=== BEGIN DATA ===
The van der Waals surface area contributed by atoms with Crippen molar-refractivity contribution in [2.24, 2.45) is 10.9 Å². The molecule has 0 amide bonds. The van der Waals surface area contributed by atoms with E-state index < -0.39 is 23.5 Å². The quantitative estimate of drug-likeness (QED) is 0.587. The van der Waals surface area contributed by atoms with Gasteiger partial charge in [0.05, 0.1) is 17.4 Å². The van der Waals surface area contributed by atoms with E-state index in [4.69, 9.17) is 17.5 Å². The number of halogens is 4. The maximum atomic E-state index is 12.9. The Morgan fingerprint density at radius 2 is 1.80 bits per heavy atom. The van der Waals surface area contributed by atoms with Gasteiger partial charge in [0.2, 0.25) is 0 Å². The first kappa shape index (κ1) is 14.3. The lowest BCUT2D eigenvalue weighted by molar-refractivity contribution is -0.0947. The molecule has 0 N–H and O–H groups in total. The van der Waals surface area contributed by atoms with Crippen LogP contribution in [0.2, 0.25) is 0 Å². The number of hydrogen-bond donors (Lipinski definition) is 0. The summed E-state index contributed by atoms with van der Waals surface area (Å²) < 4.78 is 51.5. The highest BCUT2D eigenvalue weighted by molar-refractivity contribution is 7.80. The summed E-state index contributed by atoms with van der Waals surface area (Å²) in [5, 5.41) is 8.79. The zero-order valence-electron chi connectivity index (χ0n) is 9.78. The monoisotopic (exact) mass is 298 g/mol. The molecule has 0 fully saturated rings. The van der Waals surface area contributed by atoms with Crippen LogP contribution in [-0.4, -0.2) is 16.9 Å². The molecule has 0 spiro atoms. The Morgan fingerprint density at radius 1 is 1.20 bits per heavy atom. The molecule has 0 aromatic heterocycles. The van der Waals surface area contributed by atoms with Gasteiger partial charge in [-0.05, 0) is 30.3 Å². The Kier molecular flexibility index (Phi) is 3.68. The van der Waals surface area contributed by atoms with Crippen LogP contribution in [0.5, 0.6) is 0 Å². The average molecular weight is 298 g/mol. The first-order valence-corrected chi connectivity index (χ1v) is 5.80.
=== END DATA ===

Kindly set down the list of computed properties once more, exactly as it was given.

The van der Waals surface area contributed by atoms with Crippen molar-refractivity contribution in [2.24, 2.45) is 10.9 Å². The molecule has 0 amide bonds. The van der Waals surface area contributed by atoms with E-state index < -0.39 is 23.5 Å². The quantitative estimate of drug-likeness (QED) is 0.587. The van der Waals surface area contributed by atoms with Gasteiger partial charge in [0.05, 0.1) is 17.4 Å². The van der Waals surface area contributed by atoms with E-state index in [4.69, 9.17) is 17.5 Å². The number of halogens is 4. The maximum atomic E-state index is 12.9. The Morgan fingerprint density at radius 2 is 1.80 bits per heavy atom. The van der Waals surface area contributed by atoms with Gasteiger partial charge in [0.2, 0.25) is 0 Å². The first kappa shape index (κ1) is 14.3. The lowest BCUT2D eigenvalue weighted by molar-refractivity contribution is -0.0947. The molecule has 0 N–H and O–H groups in total. The van der Waals surface area contributed by atoms with Crippen LogP contribution in [0.2, 0.25) is 0 Å². The number of hydrogen-bond donors (Lipinski definition) is 0. The summed E-state index contributed by atoms with van der Waals surface area (Å²) < 4.78 is 51.5. The highest BCUT2D eigenvalue weighted by molar-refractivity contribution is 7.80. The summed E-state index contributed by atoms with van der Waals surface area (Å²) in [5, 5.41) is 8.79. The zero-order valence-electron chi connectivity index (χ0n) is 9.78. The monoisotopic (exact) mass is 298 g/mol. The molecule has 0 fully saturated rings. The van der Waals surface area contributed by atoms with Crippen LogP contribution in [-0.4, -0.2) is 16.9 Å². The molecule has 0 spiro atoms. The Morgan fingerprint density at radius 1 is 1.20 bits per heavy atom. The molecule has 0 aromatic heterocycles. The van der Waals surface area contributed by atoms with Gasteiger partial charge in [-0.05, 0) is 30.3 Å². The Kier molecular flexibility index (Phi) is 3.68. The van der Waals surface area contributed by atoms with Crippen LogP contribution in [0.5, 0.6) is 0 Å². The average molecular weight is 298 g/mol. The first-order valence-corrected chi connectivity index (χ1v) is 5.80.